Wake me up when it’s all over


I confess to feeling nonplussed when the publicist wrote to see if “Horn [ed note: AARGH] will review The Rabbit Who Wants to Go to Sleep,” the self-published bestseller that Random House picked up for a rumored seven-figure advance. I mean, yes, the Horn BOOK will review it in the Spring 2016 Horn Book Guide […]

Boats for Papa

boats for papa

This is one gorgeous picture book. It’s perhaps even more remarkable, given that it’s by a debut artist. Since its publication last June, it has gotten lots of love. And even more love. Most reviews refer to the way the story tugs at the heartstrings: “A weeper.” “Heart-breaking.” I have to say that the message I took away […]



Is that Peter (of Ezra Jack Keats fame) on the cover of Daniel Miyares’s Float? Might be. There is something inviting about the cover of this gentle wordless book, isn’t there? Slip off the jacket and be wowed by the case cover — a newspaper boat floating off to the right and into the sun. The […]

This monstrous book launch

mackenzi lee signing

Having never been to any book launch parties before, I can say with 100% certainty that last week’s launch party for This Monstrous Thing by Mackenzi Lee (my friend and Simmons ChLit grad program classmate) was unquestionably the best I’ve ever experienced. There was kinderpunsch, a coloring contest, Mackenzi’s NPR-approved cookies, a steampunk photo booth, […]

The Everything Machine app review

everything machine title screen

Much like in their Human Body app, Tinybop’s The Everything Machine (2015) provides an opportunity for experimental play and experiential learning. Here users set up virtual circuits between electrical components to accomplish tasks such as power a (digital) light bulb, play sound, or take a picture. The app makes the most of the device’s utilities […]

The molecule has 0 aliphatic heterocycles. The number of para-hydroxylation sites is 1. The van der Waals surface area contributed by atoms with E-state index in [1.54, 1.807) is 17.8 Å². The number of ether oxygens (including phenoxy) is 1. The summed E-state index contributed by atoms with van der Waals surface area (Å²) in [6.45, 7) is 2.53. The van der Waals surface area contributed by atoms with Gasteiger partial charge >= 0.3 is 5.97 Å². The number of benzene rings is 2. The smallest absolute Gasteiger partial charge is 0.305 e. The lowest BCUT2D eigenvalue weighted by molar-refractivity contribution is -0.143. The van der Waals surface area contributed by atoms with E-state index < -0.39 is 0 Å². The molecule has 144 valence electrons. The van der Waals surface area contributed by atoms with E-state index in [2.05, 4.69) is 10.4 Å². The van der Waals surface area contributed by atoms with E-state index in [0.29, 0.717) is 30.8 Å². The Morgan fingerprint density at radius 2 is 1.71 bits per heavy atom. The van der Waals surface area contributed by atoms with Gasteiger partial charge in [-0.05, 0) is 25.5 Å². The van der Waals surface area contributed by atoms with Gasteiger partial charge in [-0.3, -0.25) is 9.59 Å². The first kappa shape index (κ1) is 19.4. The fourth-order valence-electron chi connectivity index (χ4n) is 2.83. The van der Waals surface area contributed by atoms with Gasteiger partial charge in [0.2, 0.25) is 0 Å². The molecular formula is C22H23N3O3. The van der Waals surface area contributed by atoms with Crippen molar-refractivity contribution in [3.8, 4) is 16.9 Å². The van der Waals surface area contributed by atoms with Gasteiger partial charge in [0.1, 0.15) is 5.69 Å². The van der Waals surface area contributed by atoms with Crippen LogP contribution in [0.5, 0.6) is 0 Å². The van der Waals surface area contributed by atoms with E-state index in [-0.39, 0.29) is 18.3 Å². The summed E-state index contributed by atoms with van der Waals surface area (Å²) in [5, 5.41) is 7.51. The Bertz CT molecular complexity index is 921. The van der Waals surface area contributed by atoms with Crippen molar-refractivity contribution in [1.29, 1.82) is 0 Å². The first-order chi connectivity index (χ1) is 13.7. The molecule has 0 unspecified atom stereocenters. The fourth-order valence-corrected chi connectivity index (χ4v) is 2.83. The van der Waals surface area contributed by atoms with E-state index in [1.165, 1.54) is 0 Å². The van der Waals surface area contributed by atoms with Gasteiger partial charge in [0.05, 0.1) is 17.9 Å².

The schools that need libraries the most


A few months ago, fellow Lolly’s Classroom blogger Randy Ribay made a compelling argument about why schools still need libraries and the wonderful librarians who keep them running smoothly. I agree wholeheartedly with his conclusion that “a school without a library is like a body without a soul.” Further, I believe that lack of access […]

Beyond the Pluto Problem


Perusing Debbie’s Reese’s  provocative (to me, anyway!) and useful site American Indians in Children’s Literature, I came across a comment she made referencing and linking to the Texas State Library’s guide to weeding, CREW: A Weeding Manual for Modern Libraries (link goes to a pdf). Last revised in 2012 by my most respected colleague and […]

The Bear Ate Your Sandwich

sarcone-roach_bear ate your sandwich

I wasn’t aware of Julia Sarcone-Roach until we reviewed  Subway Story back in 2010. What strikes most immediately about her art is the light. She achieves a luminous quality using opaque paint on paper that many watercolor artists would surely envy. According to the small print, she is using acrylics — a medium that can […]

Kidlit cares some more


Recently, as Siân tore her eyes away from Patrick Ness’s Twitter feed to tell us, a whole bunch of people, many of them children’s and YA authors, got together and raised a skyrocketing sum for Save the Children to aid Syrian refugees. Astounding as this example was, it’s not the only case of the kidlit […]

Middle-Grade Madness recapped

Rebecca Stead and me.

Shoshana has written up an excellent recap of last night’s goings-on at the Cambridge Public Library. I’ll just add my thanks to the panelists, who were all engaged, enthusiastic, and nice to me and each other. (Jeanne Birdsall brought along a belt for me to use if things got out of hand, but luckily I […]